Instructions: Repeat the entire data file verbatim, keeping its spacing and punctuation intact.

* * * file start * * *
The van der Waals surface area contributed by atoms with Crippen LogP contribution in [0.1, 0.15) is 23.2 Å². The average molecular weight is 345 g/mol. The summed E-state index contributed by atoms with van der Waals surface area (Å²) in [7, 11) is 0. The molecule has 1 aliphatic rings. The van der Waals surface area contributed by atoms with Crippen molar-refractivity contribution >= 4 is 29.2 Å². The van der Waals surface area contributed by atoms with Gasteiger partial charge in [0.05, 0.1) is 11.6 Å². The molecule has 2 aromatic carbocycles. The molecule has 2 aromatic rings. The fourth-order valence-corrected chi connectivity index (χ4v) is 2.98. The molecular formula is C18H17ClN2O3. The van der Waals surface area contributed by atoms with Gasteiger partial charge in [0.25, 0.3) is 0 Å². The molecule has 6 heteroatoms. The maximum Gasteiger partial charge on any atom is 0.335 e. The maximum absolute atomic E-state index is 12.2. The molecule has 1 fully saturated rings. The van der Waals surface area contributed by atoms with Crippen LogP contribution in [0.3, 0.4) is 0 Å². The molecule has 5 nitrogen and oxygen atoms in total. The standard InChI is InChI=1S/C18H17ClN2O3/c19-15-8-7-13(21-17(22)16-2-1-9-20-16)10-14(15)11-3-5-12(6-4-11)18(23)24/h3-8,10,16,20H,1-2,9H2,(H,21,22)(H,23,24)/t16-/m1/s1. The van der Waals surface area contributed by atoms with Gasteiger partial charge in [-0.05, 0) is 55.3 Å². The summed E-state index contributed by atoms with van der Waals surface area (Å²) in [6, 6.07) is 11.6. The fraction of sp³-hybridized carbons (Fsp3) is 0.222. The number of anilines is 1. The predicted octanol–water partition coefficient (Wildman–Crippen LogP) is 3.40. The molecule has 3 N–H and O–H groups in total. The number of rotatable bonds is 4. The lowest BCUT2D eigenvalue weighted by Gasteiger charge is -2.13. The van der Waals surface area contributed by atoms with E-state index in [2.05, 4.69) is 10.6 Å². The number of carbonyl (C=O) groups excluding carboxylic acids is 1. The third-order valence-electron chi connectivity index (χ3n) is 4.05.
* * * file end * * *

The van der Waals surface area contributed by atoms with Crippen LogP contribution in [0.1, 0.15) is 23.2 Å². The average molecular weight is 345 g/mol. The summed E-state index contributed by atoms with van der Waals surface area (Å²) in [7, 11) is 0. The molecule has 1 aliphatic rings. The van der Waals surface area contributed by atoms with Crippen molar-refractivity contribution >= 4 is 29.2 Å². The van der Waals surface area contributed by atoms with Gasteiger partial charge in [0.05, 0.1) is 11.6 Å². The molecule has 2 aromatic carbocycles. The molecule has 2 aromatic rings. The fourth-order valence-corrected chi connectivity index (χ4v) is 2.98. The molecular formula is C18H17ClN2O3. The van der Waals surface area contributed by atoms with Gasteiger partial charge in [0.25, 0.3) is 0 Å². The molecule has 6 heteroatoms. The maximum Gasteiger partial charge on any atom is 0.335 e. The maximum absolute atomic E-state index is 12.2. The molecule has 1 fully saturated rings. The van der Waals surface area contributed by atoms with Crippen LogP contribution in [0.3, 0.4) is 0 Å². The molecule has 5 nitrogen and oxygen atoms in total. The standard InChI is InChI=1S/C18H17ClN2O3/c19-15-8-7-13(21-17(22)16-2-1-9-20-16)10-14(15)11-3-5-12(6-4-11)18(23)24/h3-8,10,16,20H,1-2,9H2,(H,21,22)(H,23,24)/t16-/m1/s1. The van der Waals surface area contributed by atoms with Gasteiger partial charge in [-0.05, 0) is 55.3 Å². The summed E-state index contributed by atoms with van der Waals surface area (Å²) in [6, 6.07) is 11.6. The fraction of sp³-hybridized carbons (Fsp3) is 0.222. The number of anilines is 1. The predicted octanol–water partition coefficient (Wildman–Crippen LogP) is 3.40. The molecule has 3 N–H and O–H groups in total. The number of rotatable bonds is 4. The lowest BCUT2D eigenvalue weighted by Gasteiger charge is -2.13. The van der Waals surface area contributed by atoms with E-state index in [2.05, 4.69) is 10.6 Å². The number of carbonyl (C=O) groups excluding carboxylic acids is 1. The third-order valence-electron chi connectivity index (χ3n) is 4.05.